Women say they are ready for the diaconate--if the church is

Cynthia Bowns gazes at a painting of the Last Supper that hangs in the study of her home. It is not Leonardo DaVinci’s famous depiction of Jesus and the 12 male apostles. Bowns’ painting includes several women alongside the 12 men at the table of the first Eucharist.

“I think this is probably a more accurate representation of who was actually there with Jesus,” Bowns says.

It’s clear from the gospels that Jesus had many followers among women. In the Acts of the Apostles and the letters of St. Paul, women also appear as diligent workers in the early church, spreading the Good News and ministering to other women, children and the poor in an early version of the diaconate. Those Scripture passages give Bowns hope that modern women will soon be able to once again serve as ordained deacons.

The church took a major step in that direction recently when Pope Francis named a 12-member commission—six men and six women—to study the question. If women are allowed into the diaconate, Bowns says she hopes to be at the head of the line.

RELATED: Vatican Announces Commission on Women Deacons

Few could argue with her credentials. Bowns has a master’s degree in divinity, a certificate in spiritual formation from Catholic Theological Union in Chicago and worked for years in that seminary’s development office. She is married to a deacon.

As a deacon’s wife, Bowns participated in all of the classes her husband took during his four years of formation for the diaconate. But at the end of that time, only he could approach the altar to be ordained.

“Going through the diaconate program with my husband really surfaced a desire to serve. I’ve always had a sense of ministerial call, but it really became more focused during that time.”

Bowns believes women would bring a special sensibility to the role.

“I don’t want to make blanket statements about women, but often as mothers, or like me, a grandmother, we have a sensitivity to listening to people, to perceiving things. We come at the world in a slightly different way. My husband and I, we have totally different gifts, but we come together in a really special way. I think this would be an opportunity for more women in ministry to come together with their male peers in a really holistic, beautiful way,” she says.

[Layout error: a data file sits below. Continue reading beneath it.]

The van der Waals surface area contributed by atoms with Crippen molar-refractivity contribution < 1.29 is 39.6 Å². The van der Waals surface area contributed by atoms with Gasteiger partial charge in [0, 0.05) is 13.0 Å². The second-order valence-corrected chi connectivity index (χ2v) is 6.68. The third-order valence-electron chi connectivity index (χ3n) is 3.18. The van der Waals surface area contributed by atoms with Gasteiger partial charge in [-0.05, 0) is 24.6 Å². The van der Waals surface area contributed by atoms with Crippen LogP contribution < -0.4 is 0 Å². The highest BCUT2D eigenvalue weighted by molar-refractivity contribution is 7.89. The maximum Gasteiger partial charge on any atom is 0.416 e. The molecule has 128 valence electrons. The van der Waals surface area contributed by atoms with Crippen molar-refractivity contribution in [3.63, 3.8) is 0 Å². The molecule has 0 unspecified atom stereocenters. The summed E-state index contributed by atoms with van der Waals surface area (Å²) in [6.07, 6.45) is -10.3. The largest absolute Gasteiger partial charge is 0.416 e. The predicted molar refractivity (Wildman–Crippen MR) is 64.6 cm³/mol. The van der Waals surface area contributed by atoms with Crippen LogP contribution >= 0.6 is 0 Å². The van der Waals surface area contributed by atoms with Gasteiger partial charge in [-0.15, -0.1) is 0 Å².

RELATED: Pope Francis’ Commission on Women Deacons Involves “High Stakes,” Member Says

In the early church, male and female deacons were common, says Phyllis Zagano, a theologian from New York’s Hofstra University, who has authored several books on women in the early church. Zagano will be serving on Pope Francis’ study group for women in the diaconate.

Deacons handled the finances and cared for the poor and marginalized, freeing the early bishops to concentrate on the sacramental life of the church. One of St. Paul’s epistles mentions a female deacon by name, Phoebe of the church at Cenchreae. The role of deacons faded in the Middle Ages as priests and bishops took on more authority. The Second Vatican Council restored the diaconate, but only for men.  

Maureen Garvey often serves alongside her husband, Deacon Kevin Garvey at their parish in Deerfield, Il. Parishioners refer to them as their “deacon couple.” The Garveys lead marriage preparation classes, help counsel returning veterans (Kevin is a retired Marine colonel) and plan regular prayer services at a local halfway home for women in recovery.

Maureen Garvey says she too is ready for the diaconate.

“We had the exact same training, two nights a week, one weekend a month, summer internships,” she says of her husband’s formation studies. “I wrote every paper he wrote. The only thing that was different was on the day of ordination, I had tears in my eyes when all the guys were called up [to the altar] and they left their wives sitting in the pews.”